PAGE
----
Falcons and Eagles – And No, We’re Not Talking NFL Teams

High above the Gorge, eagles soar.  But they are new residents of the area, after being gone for quite some time.  Their friends the peregrines are new to the neighborhood as well. While you may not be into birds, this is a pretty cool story.  A story of the impact the National Park Service has on the area and their efforts to bring these once native birds back to our habitat.

The bald eagle was once a rare sight in the Gorge.  Today, catching a glimpse of this national icon is a bit more commonplace.

Peregrine Falcon

Just a few years ago a pair of bald eagles laid eggs in the Brooks area of the Gorge in Summers County.  Since then, they've returned.  Today the National Park Service (NPS) has set up a barrier around the nesting area for protection, as eagles are a bit skittish to human interaction.  It is believed that now five different eagle pairs can be found in the general area.  See pictures of the eagles here.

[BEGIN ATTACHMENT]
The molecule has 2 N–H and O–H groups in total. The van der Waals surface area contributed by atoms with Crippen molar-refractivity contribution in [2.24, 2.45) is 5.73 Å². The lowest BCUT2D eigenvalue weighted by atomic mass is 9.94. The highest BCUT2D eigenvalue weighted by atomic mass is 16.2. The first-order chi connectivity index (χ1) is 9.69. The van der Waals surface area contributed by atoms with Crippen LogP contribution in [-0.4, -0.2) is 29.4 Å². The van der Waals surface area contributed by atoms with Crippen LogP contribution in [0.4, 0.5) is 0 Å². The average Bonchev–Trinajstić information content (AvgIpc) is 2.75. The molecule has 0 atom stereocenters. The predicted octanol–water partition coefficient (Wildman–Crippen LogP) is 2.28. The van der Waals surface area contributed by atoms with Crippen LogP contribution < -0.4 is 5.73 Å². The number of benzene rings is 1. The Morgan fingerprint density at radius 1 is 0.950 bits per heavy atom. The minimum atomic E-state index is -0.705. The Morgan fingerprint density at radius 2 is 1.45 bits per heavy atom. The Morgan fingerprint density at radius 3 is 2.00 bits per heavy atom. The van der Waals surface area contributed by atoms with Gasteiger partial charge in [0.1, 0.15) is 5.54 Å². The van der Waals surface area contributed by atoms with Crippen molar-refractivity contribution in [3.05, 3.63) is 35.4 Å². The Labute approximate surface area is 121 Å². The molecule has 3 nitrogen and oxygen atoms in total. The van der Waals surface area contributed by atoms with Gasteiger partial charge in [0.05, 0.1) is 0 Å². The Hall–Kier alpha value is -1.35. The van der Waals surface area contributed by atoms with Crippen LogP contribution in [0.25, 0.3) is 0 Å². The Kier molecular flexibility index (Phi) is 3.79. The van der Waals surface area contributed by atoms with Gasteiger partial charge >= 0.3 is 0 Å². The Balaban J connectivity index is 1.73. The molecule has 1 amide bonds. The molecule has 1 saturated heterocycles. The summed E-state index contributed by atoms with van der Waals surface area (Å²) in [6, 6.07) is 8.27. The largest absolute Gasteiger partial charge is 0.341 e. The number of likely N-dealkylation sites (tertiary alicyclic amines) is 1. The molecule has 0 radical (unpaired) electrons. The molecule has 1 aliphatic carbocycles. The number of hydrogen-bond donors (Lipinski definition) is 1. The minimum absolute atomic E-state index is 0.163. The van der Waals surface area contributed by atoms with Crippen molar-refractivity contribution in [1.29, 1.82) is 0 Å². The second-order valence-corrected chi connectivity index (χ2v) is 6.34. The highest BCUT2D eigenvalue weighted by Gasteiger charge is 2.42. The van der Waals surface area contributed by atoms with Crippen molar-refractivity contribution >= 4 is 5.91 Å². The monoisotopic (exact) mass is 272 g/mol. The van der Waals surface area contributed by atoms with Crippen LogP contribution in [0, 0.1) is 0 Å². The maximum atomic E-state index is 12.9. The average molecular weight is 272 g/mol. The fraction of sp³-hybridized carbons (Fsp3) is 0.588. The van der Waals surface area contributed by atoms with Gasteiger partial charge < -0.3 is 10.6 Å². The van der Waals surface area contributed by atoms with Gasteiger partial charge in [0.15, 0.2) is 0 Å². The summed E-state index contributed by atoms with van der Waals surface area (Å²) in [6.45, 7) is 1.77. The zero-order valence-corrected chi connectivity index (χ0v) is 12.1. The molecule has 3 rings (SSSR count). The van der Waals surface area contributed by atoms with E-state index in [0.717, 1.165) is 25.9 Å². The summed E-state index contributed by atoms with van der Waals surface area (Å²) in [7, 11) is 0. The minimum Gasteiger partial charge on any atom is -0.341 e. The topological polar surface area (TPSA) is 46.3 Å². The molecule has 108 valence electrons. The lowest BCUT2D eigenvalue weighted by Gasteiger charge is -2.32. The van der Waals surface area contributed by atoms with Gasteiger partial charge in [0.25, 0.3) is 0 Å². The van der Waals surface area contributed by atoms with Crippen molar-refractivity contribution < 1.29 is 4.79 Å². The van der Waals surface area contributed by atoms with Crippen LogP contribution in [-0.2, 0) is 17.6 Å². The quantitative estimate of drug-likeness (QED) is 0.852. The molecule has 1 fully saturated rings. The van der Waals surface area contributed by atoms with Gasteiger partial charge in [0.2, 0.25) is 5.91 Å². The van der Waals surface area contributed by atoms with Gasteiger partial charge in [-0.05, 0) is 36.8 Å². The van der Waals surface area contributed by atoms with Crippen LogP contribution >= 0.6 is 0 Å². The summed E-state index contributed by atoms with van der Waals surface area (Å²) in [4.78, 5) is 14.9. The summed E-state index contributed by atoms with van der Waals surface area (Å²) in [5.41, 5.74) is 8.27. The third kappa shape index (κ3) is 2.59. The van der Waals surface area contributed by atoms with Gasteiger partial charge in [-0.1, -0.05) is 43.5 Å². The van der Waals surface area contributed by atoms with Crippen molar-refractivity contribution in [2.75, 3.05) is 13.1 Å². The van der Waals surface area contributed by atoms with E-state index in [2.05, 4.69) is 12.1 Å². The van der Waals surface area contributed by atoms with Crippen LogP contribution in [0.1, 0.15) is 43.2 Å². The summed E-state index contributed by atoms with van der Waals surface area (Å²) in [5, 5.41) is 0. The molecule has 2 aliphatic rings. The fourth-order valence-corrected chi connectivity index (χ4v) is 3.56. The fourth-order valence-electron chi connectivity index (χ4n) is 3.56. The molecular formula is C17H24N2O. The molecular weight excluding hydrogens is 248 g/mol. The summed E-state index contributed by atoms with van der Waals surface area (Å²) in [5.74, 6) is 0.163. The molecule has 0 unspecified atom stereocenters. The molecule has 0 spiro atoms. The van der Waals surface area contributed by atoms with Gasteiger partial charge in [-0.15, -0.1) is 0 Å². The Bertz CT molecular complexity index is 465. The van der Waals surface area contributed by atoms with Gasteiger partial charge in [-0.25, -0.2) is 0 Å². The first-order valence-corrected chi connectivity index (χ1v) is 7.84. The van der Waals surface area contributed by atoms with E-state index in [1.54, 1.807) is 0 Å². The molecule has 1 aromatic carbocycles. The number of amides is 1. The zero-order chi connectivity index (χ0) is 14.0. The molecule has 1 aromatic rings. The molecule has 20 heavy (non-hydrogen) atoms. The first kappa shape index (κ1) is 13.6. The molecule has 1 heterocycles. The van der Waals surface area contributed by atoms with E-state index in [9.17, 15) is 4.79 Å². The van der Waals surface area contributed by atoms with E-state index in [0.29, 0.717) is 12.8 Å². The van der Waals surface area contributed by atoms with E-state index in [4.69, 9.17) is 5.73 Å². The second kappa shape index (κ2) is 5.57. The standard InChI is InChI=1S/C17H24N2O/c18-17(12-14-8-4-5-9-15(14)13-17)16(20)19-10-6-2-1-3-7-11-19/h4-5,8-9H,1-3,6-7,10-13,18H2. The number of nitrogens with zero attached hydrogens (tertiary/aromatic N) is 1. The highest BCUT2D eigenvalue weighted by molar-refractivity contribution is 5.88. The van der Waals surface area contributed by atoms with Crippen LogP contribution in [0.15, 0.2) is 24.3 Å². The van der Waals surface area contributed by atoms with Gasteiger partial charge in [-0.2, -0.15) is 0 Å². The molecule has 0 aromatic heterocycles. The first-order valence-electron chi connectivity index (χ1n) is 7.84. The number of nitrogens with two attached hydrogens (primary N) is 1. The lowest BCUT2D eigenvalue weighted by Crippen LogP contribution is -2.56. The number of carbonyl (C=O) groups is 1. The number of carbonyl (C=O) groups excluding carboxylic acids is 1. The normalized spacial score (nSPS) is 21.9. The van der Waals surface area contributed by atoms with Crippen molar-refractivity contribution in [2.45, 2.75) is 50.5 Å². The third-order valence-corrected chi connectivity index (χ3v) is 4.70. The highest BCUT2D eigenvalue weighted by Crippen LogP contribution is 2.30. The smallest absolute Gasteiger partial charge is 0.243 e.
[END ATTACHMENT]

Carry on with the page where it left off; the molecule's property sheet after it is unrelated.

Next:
The Park Service is also making an impact in the regeneration of the peregrine falcon.  A cage-like structure is being used to protect the birds during the pre-flight period while allowing them to acclimate to the Gorge. Once they are ready to fly, the birds will be released but will continue to be fed as needed until they build up their own hunting skills.

If you’re interested in seeing these birds in their natural Gorge habitat, consider attending the New River Birding & Nature Festival May 2-7 or visit the Brooks overlook with your binoculars.


Now how cool is that?